Drinkers should have three days a week off alcohol to avoid slipping into a cycle of binge drinking and risking liver disease, warn doctors.
The Royal College of Physicians (RCP) claimed the Government's current policy on healthy drinking limits is misleading, as it implies that it is safe for people to have alcohol every day of the week.
Official guidance on sensible drinking suggests that men should have no more than 21 units of alcohol a week, while women are restricted to 14 units.
But experts at the RCP said the policy does not take account of the fact that drinkers should have two to three days a week without any alcohol to let their bodies recover.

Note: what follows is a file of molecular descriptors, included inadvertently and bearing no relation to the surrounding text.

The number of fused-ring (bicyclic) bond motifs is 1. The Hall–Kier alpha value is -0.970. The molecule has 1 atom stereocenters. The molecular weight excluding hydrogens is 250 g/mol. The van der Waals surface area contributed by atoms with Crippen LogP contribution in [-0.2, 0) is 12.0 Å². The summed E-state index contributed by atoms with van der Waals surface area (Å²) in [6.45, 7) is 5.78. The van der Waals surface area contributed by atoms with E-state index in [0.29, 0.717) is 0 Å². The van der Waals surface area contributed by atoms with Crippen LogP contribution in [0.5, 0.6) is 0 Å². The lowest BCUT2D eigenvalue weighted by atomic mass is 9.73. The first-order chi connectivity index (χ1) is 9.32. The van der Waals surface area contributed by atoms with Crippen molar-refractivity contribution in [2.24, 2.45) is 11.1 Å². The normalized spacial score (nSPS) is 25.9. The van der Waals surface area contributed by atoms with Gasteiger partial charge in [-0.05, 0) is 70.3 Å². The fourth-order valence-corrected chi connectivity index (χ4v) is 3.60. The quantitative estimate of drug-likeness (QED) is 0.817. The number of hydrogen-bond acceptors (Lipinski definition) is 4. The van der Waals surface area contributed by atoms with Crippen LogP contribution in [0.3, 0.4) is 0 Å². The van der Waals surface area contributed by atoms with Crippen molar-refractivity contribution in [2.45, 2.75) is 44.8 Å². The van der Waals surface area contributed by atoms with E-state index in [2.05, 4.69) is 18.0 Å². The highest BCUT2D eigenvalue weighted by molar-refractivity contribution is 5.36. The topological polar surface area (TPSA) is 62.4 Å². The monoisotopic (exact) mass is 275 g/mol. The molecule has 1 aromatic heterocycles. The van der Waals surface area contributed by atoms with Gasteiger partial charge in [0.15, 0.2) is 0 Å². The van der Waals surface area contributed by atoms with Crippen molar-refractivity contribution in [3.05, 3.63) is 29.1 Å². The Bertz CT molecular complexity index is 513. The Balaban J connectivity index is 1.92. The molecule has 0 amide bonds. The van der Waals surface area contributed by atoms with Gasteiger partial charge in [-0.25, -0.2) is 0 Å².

The doctors warned drinking alcohol every day causes a "significant health risk" increasing the chances of developing liver disease and other life-threatening illnesses.
"People should have two to three alcohol-free days every week to reduce the risks of long term damage from binge drinking, including liver disease," the Telegraph quoted a spokesman for the RCP as saying.
"After a day of drinking there is a need for a time to recover and that is why we need rest days in between our alcohol consumption," he added.
Younger drinkers are particularly at risk, the physicians warned, with daily drinking also common among middle-class women who often have a glass of wine after work.
As well as urging people to restrict their drinking to four days a week, the doctors recommend introducing lower limits for elderly people, as their bodies are more likely to suffer lasting effects from alcohol.